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Official Press Release

Contact: Bill Furney
919-715-4174

Date: July 9, 2008

Death of Wilkes County Resident a Tragic Reminder of Need for Tick Safety Diligence

Este pagina en espanolRALEIGH – The recent death of a Wilkes County resident believed to have been caused by Rocky Mountain spotted fever (RMSF) is a sad reminder that North Carolinians and visitors to our state must be especially diligent in protecting themselves from tick bites and in monitoring their health if bitten.

“Unfortunately, North Carolina often has the highest number of reported Rocky Mountain spotted fever cases in the country,” State Health Director Leah Devlin said.  “There were 665 cases reported statewide during 2007 – with one death – and we expect to have a similar number this year.  Sadly, the death of the Wilkes County resident demonstrates that the disease can sometimes be fatal, so we urge everyone in our state to take precautions seriously.”

Rocky Mountain spotted fever is a disease caused by the bacterium Rickettsia rickettsii (rick-ETT-see-uh rick-ETT-see-eye) and is carried by ticks.  If bitten by an infected tick, a person will usually start having fever, severe headaches and nausea within about a week or two.  A few days after the illness begins, they will often develop a red-spotted rash, usually starting on their arms or ankles.  They also may have pain in their joints, stomach pain, and diarrhea. Sometimes people with this illness become very sick and have to go to the hospital.

Although deaths from RMSF are rare, this case highlights the need for preventing tick bites.
According to Dr. Devlin, while it is possible for a person to be bitten by a tick and not know it, those who do know should be sure to mark the date they found and removed the tick.  RMSF is treatable with antibiotics, but complications can still occur.

“This information could be a tremendous help to doctors should you become ill,” she said.  “It is also helpful if the tick can be saved so its species can be identified.  People who become ill should promptly consult their doctor, so treatment is started early.”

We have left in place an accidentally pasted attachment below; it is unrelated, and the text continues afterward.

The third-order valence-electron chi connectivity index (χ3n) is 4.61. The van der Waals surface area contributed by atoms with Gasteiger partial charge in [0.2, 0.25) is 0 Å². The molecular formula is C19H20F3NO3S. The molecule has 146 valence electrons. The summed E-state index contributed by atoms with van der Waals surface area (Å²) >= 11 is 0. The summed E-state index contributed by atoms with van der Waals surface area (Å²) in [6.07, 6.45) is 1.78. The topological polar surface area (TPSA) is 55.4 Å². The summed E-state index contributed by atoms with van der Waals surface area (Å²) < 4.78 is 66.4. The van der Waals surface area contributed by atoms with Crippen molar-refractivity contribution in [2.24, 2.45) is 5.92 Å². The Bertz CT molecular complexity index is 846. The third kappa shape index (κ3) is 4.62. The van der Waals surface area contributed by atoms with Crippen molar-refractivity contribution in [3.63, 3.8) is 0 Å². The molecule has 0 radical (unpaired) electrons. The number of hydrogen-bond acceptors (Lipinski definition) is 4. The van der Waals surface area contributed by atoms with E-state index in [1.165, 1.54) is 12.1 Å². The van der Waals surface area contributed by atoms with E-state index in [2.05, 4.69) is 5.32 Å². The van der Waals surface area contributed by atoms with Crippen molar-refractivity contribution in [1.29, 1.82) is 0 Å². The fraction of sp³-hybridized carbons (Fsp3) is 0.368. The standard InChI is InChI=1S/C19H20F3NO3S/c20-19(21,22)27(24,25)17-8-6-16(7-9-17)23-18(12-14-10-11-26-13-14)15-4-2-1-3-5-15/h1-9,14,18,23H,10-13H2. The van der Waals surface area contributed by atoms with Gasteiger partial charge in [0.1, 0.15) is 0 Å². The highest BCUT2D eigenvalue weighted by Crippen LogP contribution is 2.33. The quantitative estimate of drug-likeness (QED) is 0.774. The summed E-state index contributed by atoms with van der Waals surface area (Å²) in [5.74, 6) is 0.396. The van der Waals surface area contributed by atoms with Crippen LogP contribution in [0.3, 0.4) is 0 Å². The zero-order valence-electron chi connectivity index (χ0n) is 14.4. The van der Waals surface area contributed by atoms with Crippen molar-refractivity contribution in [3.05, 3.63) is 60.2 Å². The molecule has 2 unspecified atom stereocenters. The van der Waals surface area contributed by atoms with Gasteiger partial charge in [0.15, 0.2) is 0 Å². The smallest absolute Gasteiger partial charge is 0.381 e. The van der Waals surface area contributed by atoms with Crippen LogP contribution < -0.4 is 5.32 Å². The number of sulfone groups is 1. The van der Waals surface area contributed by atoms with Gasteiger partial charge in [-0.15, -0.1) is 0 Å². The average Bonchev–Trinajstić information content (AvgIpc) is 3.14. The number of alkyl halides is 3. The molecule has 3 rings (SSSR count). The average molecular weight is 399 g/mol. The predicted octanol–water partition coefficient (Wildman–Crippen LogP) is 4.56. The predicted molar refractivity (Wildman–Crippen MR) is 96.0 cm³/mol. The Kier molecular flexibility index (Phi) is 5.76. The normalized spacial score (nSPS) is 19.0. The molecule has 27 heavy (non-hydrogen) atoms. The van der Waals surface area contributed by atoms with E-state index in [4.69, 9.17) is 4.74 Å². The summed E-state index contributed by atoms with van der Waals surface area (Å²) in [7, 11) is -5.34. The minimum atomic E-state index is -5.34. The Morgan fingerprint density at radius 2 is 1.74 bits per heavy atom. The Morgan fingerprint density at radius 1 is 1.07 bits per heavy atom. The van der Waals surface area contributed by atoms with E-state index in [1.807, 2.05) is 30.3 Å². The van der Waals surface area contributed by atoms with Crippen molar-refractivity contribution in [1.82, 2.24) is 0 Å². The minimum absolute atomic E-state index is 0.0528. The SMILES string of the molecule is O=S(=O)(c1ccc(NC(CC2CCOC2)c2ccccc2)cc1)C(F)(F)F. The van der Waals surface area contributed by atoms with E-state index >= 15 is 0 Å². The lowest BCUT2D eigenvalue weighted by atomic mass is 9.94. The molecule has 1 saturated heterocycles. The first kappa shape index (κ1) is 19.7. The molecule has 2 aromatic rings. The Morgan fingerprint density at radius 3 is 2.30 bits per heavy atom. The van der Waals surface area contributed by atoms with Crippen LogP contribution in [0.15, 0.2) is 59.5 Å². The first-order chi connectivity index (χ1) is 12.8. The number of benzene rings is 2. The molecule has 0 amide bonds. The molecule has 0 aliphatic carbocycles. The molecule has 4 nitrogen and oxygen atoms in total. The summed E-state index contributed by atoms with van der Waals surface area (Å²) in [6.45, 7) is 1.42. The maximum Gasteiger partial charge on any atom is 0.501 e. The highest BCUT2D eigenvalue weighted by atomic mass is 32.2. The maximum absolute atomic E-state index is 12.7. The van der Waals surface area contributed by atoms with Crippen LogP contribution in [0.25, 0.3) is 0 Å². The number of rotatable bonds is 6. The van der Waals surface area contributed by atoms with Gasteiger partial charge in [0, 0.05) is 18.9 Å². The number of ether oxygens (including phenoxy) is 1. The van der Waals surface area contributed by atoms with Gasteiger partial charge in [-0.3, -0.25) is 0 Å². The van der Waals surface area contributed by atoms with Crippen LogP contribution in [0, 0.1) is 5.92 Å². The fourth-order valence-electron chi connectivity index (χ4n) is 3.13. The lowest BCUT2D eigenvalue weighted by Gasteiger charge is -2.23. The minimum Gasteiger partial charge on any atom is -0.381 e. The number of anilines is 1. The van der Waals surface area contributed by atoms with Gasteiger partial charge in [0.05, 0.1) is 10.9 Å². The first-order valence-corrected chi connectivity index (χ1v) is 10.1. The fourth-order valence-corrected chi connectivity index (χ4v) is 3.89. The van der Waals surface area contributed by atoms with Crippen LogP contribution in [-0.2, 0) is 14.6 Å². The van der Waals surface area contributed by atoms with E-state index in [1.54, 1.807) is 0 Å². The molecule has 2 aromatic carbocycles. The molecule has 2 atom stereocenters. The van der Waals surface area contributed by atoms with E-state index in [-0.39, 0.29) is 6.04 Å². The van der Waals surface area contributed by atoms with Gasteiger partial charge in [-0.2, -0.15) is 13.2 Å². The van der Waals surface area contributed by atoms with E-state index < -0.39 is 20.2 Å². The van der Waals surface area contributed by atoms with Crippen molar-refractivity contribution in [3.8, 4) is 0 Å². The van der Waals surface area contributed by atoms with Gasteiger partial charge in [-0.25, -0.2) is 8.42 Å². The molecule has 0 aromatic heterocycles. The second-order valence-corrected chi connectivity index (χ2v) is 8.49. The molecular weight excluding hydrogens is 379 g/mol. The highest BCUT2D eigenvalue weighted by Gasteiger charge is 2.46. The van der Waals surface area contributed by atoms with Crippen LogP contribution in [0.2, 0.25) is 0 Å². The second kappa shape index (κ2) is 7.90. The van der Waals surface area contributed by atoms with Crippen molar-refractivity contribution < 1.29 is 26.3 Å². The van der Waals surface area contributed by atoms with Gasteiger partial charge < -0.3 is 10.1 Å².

People can protect themselves from Rocky Mountain spotted fever by limiting their exposure to ticks:

  • Wear light-colored clothing, which allows you to see ticks that are crawling on your clothing.
  • Tuck your pants legs into your socks so that ticks cannot crawl up the inside of your pants legs.
  • Apply repellents to discourage tick attachment. Always follow package directions. Repellents containing permethrin can be sprayed on boots and clothing, and will last for several days. Repellents containing DEET can be applied to the skin, but will last only a few hours before reapplication is necessary. Use DEET with caution on children because using doses larger than recommended may cause adverse reactions.
  • Conduct a body check upon return from potentially tick-infested areas by searching your entire body for ticks. Use a hand-held or full-length mirror to view all parts of your body.  Remove any tick you find on your body.
  • Check children for ticks, especially in their hair, when returning from potentially tick-infested areas.  Ticks may also be carried into the household on clothing and on pets, so both should be examined carefully to exclude ticks.

Even when a tick is infected, several hours of attachment are required (at least 4 to 6) before it may transmit the infectious agent that causes RMSF.  If you are bitten by a tick, remove the tick immediately to reduce the chance of infection. To remove a tick:

  • Use fine-tipped tweezers, and protect your fingers with a tissue, paper towel, or latex gloves. Do not remove ticks with your bare hands.
  • Using the tweezers, grasp the tick as close to the skin surface as possible and pull upward with steady, even pressure. Do not twist or jerk the tick; this may cause the mouthparts to break off and remain in the skin.
  • Wash the bite area thoroughly with soap and water. Also wash your hands.
  • Note date of removal. If you develop symptoms, this could be important information to share with your doctor.
  • Tape the tick to a white card, and write the date on the card, so if you become sick later the species of tick can be identified.

For more information about RMSF and other tick borne illness, see the N.C. Division of Public Health web site at www.epi.state.nc.us/epi/tick.  For more information on ticks, visit the Public Health Pest Management web site at www.deh.enr.state.nc.us/phpm/index.html.

 

 

 

 

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